Food insecurity does not occur in a vacuum; it occurs, and persists, in relation to certain contextual factors in the communities where it is present. Naturally, where unemployment is high, where the local economy is weak, where fresh food is hard to access, and where social ties are unstable, food insecurity will be higher. Solutions will always be complex and will involve a number of levels and approaches according to the complexity of the systems involved. The provision of food is obviously the basic goal of food-access policy, but an integrated approach will seek to provide it in ways that also address some of the contextual factors that contribute to food insecurity in the first place.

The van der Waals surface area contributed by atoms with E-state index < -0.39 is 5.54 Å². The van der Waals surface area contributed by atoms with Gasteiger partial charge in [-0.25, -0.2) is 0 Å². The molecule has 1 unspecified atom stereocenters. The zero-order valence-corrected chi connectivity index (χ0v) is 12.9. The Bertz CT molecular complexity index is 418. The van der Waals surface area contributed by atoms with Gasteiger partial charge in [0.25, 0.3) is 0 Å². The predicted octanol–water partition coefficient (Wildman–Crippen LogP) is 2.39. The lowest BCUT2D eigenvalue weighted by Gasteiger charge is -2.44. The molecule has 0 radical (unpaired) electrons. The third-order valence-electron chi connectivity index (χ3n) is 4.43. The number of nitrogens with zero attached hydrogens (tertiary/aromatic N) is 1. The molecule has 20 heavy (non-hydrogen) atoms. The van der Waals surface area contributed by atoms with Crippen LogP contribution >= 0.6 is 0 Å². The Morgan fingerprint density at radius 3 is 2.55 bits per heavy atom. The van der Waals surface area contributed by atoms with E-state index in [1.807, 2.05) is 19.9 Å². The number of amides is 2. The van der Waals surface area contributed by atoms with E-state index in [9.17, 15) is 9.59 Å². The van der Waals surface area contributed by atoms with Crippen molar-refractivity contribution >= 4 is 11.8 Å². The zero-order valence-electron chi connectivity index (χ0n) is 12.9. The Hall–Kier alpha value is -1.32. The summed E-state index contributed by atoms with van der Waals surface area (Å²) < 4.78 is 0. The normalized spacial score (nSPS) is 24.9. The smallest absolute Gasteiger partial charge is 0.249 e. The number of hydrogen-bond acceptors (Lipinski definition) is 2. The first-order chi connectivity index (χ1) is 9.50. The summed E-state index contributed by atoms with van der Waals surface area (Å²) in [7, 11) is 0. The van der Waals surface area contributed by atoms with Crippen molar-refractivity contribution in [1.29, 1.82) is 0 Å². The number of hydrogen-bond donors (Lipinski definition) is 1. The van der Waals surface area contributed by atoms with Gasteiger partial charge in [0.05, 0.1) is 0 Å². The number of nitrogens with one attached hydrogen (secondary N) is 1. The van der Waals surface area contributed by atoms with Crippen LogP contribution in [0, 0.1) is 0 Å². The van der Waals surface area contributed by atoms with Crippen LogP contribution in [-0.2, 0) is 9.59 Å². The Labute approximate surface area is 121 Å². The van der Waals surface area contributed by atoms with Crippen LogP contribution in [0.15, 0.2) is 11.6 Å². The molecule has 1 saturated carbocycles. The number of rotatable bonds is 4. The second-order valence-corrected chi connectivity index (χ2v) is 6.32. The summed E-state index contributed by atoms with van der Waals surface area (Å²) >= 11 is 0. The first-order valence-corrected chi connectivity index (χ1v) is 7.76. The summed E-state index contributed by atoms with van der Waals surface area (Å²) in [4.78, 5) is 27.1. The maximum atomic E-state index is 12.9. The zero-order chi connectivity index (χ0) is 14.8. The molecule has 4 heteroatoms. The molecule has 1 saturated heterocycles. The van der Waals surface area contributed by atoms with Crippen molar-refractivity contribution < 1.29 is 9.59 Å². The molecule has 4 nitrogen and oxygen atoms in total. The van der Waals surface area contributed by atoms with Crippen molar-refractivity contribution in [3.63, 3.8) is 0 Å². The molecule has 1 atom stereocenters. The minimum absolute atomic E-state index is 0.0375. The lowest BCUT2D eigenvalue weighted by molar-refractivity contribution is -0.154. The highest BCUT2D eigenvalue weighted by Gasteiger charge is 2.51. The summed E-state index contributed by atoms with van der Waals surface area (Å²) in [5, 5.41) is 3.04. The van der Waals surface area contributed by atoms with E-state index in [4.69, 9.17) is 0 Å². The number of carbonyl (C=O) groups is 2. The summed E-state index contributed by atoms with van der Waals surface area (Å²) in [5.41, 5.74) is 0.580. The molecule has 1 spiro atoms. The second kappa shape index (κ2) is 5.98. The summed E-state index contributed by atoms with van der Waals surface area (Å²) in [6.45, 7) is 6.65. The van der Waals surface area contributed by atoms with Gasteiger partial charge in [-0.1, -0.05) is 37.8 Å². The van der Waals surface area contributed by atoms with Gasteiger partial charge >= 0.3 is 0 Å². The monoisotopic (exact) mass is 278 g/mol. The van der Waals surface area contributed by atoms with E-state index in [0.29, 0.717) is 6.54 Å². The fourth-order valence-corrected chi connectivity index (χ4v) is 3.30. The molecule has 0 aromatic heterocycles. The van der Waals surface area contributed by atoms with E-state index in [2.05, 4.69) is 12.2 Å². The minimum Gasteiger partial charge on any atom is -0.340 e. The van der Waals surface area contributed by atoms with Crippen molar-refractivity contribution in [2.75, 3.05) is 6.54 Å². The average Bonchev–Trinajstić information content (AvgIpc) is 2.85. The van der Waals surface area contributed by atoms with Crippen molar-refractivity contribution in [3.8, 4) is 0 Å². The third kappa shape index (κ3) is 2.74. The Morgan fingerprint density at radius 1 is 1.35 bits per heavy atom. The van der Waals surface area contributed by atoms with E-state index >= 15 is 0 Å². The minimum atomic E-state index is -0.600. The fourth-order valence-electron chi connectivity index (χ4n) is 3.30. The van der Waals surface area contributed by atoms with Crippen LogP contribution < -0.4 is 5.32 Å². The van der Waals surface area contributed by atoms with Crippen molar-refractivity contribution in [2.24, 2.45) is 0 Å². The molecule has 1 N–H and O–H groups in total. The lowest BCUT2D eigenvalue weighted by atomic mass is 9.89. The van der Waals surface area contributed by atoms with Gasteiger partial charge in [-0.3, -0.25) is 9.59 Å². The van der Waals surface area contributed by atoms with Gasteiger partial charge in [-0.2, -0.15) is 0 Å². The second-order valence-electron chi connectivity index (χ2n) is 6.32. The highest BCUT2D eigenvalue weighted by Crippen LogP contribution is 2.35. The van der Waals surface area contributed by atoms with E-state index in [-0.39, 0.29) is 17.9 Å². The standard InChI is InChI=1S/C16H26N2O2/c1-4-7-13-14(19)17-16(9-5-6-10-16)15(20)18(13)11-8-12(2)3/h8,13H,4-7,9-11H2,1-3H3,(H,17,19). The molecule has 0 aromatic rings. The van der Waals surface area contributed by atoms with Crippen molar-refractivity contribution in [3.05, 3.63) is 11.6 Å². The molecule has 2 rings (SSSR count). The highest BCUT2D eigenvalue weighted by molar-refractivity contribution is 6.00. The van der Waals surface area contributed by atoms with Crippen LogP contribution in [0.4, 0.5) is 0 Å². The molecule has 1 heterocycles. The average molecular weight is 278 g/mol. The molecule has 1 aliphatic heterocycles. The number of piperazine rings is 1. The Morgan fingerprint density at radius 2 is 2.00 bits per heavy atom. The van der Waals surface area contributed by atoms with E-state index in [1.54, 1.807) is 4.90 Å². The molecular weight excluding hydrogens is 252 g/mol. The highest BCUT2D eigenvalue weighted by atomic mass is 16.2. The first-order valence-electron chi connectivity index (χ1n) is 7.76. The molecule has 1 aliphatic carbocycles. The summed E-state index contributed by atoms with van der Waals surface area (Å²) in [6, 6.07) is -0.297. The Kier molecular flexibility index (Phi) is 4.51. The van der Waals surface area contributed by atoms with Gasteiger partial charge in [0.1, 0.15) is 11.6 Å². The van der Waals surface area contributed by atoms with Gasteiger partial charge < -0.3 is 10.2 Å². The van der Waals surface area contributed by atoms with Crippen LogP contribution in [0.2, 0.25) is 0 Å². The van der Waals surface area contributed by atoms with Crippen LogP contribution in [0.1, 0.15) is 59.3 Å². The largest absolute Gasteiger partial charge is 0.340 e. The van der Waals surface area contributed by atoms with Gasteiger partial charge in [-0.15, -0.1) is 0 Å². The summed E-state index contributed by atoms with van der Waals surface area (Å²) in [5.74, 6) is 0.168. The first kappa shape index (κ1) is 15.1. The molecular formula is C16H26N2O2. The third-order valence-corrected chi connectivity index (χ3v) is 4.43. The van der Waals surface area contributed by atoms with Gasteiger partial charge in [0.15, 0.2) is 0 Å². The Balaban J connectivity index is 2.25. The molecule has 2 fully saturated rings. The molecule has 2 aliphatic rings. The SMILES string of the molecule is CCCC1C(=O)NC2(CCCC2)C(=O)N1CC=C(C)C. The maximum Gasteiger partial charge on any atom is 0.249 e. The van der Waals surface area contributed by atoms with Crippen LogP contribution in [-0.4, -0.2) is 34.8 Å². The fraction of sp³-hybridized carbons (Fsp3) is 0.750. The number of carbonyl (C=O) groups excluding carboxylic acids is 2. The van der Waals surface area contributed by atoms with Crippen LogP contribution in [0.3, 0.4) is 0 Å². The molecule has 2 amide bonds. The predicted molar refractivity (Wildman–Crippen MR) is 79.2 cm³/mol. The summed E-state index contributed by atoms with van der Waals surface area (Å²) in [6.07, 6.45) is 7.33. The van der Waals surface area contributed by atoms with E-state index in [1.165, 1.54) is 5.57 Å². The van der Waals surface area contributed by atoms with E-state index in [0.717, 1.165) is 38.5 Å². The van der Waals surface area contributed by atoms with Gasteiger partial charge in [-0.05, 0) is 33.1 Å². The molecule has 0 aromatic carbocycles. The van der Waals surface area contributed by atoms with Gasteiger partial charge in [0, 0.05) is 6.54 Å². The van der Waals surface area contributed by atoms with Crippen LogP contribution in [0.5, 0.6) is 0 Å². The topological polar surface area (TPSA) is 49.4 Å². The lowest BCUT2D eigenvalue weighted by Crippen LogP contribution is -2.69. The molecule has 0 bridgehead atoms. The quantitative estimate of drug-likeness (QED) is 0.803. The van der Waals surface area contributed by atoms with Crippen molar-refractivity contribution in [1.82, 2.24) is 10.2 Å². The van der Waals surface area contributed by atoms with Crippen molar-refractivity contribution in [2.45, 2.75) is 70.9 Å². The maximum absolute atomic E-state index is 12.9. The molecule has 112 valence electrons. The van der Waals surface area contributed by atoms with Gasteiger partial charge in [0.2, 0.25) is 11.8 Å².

Across the country, states have been increasingly innovative in finding ways to integrate the goals of eliminating hunger and strengthening local food systems. The late U.S. Supreme Court Chief Justice Louis Brandeis famously called states the “laboratories of democracy.” In reviewing the present challenges to food security and the results of experiments in integrated food policy taken by various states in the past several decades, this paper aims to identify policies that have been effective in supporting food access within a stronger local food system.